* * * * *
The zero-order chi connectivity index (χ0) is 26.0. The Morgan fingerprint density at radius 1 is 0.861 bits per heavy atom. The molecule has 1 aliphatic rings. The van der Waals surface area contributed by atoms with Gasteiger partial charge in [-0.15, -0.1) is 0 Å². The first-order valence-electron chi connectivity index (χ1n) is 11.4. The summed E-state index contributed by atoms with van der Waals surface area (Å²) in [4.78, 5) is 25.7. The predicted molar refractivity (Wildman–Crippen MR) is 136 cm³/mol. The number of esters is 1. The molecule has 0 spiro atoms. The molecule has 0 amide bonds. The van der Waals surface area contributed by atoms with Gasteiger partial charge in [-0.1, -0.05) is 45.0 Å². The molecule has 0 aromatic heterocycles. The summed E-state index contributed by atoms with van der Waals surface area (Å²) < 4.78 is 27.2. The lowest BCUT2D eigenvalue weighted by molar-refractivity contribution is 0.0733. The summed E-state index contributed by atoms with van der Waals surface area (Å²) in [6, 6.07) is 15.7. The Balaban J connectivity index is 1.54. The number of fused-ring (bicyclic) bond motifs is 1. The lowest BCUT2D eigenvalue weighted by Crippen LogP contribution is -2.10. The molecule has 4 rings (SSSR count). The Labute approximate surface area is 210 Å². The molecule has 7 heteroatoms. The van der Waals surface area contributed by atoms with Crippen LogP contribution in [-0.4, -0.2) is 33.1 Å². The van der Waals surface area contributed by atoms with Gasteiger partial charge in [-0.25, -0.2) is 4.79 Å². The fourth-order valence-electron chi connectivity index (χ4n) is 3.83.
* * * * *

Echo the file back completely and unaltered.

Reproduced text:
The zero-order chi connectivity index (χ0) is 26.0. The Morgan fingerprint density at radius 1 is 0.861 bits per heavy atom. The molecule has 1 aliphatic rings. The van der Waals surface area contributed by atoms with Gasteiger partial charge in [-0.15, -0.1) is 0 Å². The first-order valence-electron chi connectivity index (χ1n) is 11.4. The summed E-state index contributed by atoms with van der Waals surface area (Å²) in [4.78, 5) is 25.7. The predicted molar refractivity (Wildman–Crippen MR) is 136 cm³/mol. The number of esters is 1. The molecule has 0 spiro atoms. The molecule has 0 amide bonds. The van der Waals surface area contributed by atoms with Gasteiger partial charge in [-0.1, -0.05) is 45.0 Å². The molecule has 0 aromatic heterocycles. The summed E-state index contributed by atoms with van der Waals surface area (Å²) < 4.78 is 27.2. The lowest BCUT2D eigenvalue weighted by molar-refractivity contribution is 0.0733. The summed E-state index contributed by atoms with van der Waals surface area (Å²) in [6, 6.07) is 15.7. The Balaban J connectivity index is 1.54. The number of fused-ring (bicyclic) bond motifs is 1. The lowest BCUT2D eigenvalue weighted by Crippen LogP contribution is -2.10. The molecule has 4 rings (SSSR count). The Labute approximate surface area is 210 Å². The molecule has 7 heteroatoms. The van der Waals surface area contributed by atoms with Crippen LogP contribution in [-0.4, -0.2) is 33.1 Å². The van der Waals surface area contributed by atoms with Gasteiger partial charge in [-0.25, -0.2) is 4.79 Å². The fourth-order valence-electron chi connectivity index (χ4n) is 3.83.